ll_cool_cj (ll_cool_cj) wrote in remixredux08,

Viaticum (Sacrament) [House; Chase, brief Chase/OMC]

Title: Sacrament (Viaticum remix)

Author: joe_pike_junior

Summary: Chase and his decision to leave the seminary.

Rating: PG

Fandom: House

Warnings: One swear word.

Original title, author: Viaticum by yevgenie.

At Xavier College he joins Ignatius house. He wears a little red pin on his blazer. He does as other boys do and rakishly stuffs his tie into his back pocket in the morning at breakfast; he quickly slides the knot around his neck in time for morning Mass or roll call. Robert Chase fits as easily into this milieu as easily as he faded into the background of his parents marriage; Robert Chase doesn't get into trouble.

At the seminary the ordinands wear plain brown robes over neat unpolished shoes, slacks and shirts gone shiny and thin from much washing and ironing.

When he moves into the room he rents, he looks at the things he has in the wardrobe. Three pairs of jeans, a drawer of t-shirts, some sweatshirts. The suit he wore to his mother's funeral. Yes, he thinks. I can build myself up from this.


At thirteen, school is more home than home ever was. This year, instead of dragging his schoolbag home as the eucalyptus trees at the end of the street shimmer in the heat, he sleeps in bed 4D, his alcove desk neatly piled with his books and the requisite hit music magazine. He stays awake late at night praying and praying that his father will come back and that his mother will get better. Then, if he can't sleep, he lets the faint sounds of the boarding house sooth him: the hum of faraway traffic, the occasional muffled moan he pretends not to hear.

At the seminary he sleeps on a sturdy bed in a plain, unadorned room. He places a photo of his mother and father on his table. In the photo, they stand on the beach where they used to spend every Christmas. His mother wears a summer dress, and his father's chinos are rolled so you can see his white European ankles.
More and more often, he forgets to pray for his mother's health.
He studies his bible and prays that he might serve God better.


After he confesses everything to the Father, he is made to sit in the anteroom for a few minutes to think over what he has said. There is nothing to read but the Bible, an annotated version. He pores over the coloured map at the back. Paul's journeys. He thinks of the textbook and cigarettes and condoms in his suitcase, and thinks yes, this is right, this is what I want to do.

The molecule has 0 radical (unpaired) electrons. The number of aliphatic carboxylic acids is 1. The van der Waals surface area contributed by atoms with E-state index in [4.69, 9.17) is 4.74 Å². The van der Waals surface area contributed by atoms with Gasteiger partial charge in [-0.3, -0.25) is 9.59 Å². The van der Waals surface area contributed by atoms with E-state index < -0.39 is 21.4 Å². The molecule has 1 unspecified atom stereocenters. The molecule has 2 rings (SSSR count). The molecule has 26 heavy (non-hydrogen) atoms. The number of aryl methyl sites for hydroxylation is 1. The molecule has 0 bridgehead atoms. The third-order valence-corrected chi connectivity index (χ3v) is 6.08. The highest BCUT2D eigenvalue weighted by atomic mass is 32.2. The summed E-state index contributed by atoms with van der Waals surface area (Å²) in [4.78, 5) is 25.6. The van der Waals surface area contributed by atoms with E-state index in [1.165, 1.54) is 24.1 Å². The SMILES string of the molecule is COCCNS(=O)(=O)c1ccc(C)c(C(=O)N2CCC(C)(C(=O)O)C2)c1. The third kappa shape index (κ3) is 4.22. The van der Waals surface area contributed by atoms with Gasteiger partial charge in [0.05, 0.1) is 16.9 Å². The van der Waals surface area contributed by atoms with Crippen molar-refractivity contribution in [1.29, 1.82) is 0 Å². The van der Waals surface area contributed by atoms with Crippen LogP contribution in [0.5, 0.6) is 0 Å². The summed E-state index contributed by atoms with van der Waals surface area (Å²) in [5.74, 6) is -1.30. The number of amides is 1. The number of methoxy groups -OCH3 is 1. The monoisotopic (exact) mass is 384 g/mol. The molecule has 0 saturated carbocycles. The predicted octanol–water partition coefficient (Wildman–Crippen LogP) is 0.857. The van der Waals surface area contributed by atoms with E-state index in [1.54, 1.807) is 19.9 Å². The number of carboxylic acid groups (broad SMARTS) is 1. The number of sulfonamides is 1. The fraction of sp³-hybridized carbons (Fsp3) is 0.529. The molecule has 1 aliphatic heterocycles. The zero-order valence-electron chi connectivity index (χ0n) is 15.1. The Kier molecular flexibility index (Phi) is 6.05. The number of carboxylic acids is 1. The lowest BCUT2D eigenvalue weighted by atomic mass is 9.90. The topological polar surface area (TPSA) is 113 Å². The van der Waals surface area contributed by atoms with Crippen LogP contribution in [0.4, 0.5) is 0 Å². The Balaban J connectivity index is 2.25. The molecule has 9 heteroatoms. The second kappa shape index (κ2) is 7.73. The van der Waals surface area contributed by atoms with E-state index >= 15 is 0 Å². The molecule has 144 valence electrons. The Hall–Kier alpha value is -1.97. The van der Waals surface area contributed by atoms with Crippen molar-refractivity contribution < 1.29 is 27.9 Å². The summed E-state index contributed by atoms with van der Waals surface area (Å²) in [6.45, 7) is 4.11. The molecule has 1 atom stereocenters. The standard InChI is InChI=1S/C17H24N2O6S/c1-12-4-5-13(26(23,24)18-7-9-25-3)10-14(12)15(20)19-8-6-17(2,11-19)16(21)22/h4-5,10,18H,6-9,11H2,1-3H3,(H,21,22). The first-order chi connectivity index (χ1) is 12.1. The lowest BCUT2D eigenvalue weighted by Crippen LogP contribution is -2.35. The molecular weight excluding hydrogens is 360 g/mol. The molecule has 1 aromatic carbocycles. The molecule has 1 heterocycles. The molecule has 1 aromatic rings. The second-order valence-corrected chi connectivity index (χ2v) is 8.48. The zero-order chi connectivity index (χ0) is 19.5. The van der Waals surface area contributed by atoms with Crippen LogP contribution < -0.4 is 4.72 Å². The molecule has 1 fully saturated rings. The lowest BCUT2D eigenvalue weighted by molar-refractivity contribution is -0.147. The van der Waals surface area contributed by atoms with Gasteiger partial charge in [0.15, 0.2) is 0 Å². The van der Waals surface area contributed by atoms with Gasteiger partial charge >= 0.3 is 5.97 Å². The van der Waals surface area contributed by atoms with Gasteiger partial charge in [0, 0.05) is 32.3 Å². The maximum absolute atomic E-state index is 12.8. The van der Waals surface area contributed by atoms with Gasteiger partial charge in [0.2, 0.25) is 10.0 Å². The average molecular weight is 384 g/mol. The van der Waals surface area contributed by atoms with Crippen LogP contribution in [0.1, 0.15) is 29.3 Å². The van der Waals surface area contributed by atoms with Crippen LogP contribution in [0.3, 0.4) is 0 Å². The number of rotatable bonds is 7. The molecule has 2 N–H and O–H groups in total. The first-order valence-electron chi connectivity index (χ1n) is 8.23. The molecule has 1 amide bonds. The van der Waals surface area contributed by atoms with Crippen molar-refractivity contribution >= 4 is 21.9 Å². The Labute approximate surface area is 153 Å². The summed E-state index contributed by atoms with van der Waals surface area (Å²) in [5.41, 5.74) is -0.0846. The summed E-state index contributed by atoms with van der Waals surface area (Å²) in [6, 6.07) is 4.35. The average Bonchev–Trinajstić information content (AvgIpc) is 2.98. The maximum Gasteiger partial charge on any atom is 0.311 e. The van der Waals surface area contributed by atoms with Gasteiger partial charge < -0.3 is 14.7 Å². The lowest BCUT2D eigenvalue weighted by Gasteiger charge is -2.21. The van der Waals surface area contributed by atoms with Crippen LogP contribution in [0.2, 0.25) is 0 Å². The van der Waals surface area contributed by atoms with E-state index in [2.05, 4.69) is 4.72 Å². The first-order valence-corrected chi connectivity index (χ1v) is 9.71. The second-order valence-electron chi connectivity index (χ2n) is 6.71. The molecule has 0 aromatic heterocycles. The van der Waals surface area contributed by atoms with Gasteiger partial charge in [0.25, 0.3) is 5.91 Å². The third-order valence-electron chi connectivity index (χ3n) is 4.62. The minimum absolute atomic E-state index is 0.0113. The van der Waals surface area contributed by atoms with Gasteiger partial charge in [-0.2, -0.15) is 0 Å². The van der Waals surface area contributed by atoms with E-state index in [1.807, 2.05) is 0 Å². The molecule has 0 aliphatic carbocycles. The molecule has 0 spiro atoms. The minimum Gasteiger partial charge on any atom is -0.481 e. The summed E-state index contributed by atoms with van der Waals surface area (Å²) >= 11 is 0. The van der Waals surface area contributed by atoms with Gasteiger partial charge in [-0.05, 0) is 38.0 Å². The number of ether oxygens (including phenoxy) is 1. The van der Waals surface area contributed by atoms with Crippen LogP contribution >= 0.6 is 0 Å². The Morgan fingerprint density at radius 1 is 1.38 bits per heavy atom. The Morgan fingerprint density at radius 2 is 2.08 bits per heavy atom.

In Year Ten he is named Dux of the Year. This is a huge honour. The chaplain of the boarders shakes his hand, as do the principal and the head of the Senior School. He is happy -- he's worked hard for this, just as he has worked hard to get onto the Seconds football team (really only in the forlorn hope that his father might turn up to the game).

His mother has told him that they will go out to dinner to celebrate. She will pick him up at school, and they'll throw his bags into the car and go. Chase watches all the other boarders get picked up by their parents. Some live far enough away that they don't go home at weekends. Chase does. He is the man of the house; he has to look after his mother.

When he calls home, his mother is drunk. Her voice is so thick and caring it hurts Chase, sends him into a cascade of silent prayer. He tells her to stay, and then catches two buses and a tram home with his bags.

The Christmas holidays are long, and very hot. Chase hardly dares to go out. Where before he just cleaned and organised, now he does everything. He starts to hide bottles.
His friends often call to invite him out to this or that. I'm having such fun here, he says, as he watches the wet patch on the carpet where he's just cleared away her vomit.


He confesses to the boarders' chaplain and then prays to God that the chaplain will pray for him, that this man, with the power of God, will pray for his mother. The chaplain has the power to forgive sins, and this is something Chase cannot do.